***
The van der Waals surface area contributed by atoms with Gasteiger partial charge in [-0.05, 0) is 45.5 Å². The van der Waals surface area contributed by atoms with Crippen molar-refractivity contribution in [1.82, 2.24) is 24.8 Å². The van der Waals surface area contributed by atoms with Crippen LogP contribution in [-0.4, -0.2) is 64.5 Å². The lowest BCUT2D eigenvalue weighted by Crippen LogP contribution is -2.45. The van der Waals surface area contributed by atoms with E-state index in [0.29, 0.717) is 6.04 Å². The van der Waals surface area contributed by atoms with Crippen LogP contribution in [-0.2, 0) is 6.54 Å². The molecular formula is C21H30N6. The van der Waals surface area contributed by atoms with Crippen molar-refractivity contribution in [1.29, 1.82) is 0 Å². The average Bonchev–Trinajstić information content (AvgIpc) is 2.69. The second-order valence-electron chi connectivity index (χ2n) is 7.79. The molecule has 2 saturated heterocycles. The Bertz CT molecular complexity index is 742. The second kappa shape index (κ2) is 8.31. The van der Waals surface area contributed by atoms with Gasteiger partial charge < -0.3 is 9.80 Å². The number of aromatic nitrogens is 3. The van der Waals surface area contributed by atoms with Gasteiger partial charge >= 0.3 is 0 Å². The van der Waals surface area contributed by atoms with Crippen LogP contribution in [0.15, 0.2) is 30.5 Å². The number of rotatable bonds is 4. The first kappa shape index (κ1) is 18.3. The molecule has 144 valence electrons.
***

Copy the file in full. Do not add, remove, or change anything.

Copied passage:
The van der Waals surface area contributed by atoms with Gasteiger partial charge in [-0.05, 0) is 45.5 Å². The van der Waals surface area contributed by atoms with Crippen molar-refractivity contribution in [1.82, 2.24) is 24.8 Å². The van der Waals surface area contributed by atoms with Crippen LogP contribution in [-0.4, -0.2) is 64.5 Å². The lowest BCUT2D eigenvalue weighted by Crippen LogP contribution is -2.45. The van der Waals surface area contributed by atoms with E-state index in [0.29, 0.717) is 6.04 Å². The van der Waals surface area contributed by atoms with Crippen LogP contribution in [-0.2, 0) is 6.54 Å². The molecular formula is C21H30N6. The van der Waals surface area contributed by atoms with Crippen molar-refractivity contribution in [1.29, 1.82) is 0 Å². The average Bonchev–Trinajstić information content (AvgIpc) is 2.69. The second-order valence-electron chi connectivity index (χ2n) is 7.79. The molecule has 2 saturated heterocycles. The Bertz CT molecular complexity index is 742. The second kappa shape index (κ2) is 8.31. The van der Waals surface area contributed by atoms with Gasteiger partial charge < -0.3 is 9.80 Å². The number of aromatic nitrogens is 3. The van der Waals surface area contributed by atoms with Gasteiger partial charge >= 0.3 is 0 Å². The van der Waals surface area contributed by atoms with Crippen LogP contribution in [0.15, 0.2) is 30.5 Å². The number of rotatable bonds is 4. The first kappa shape index (κ1) is 18.3. The molecule has 144 valence electrons.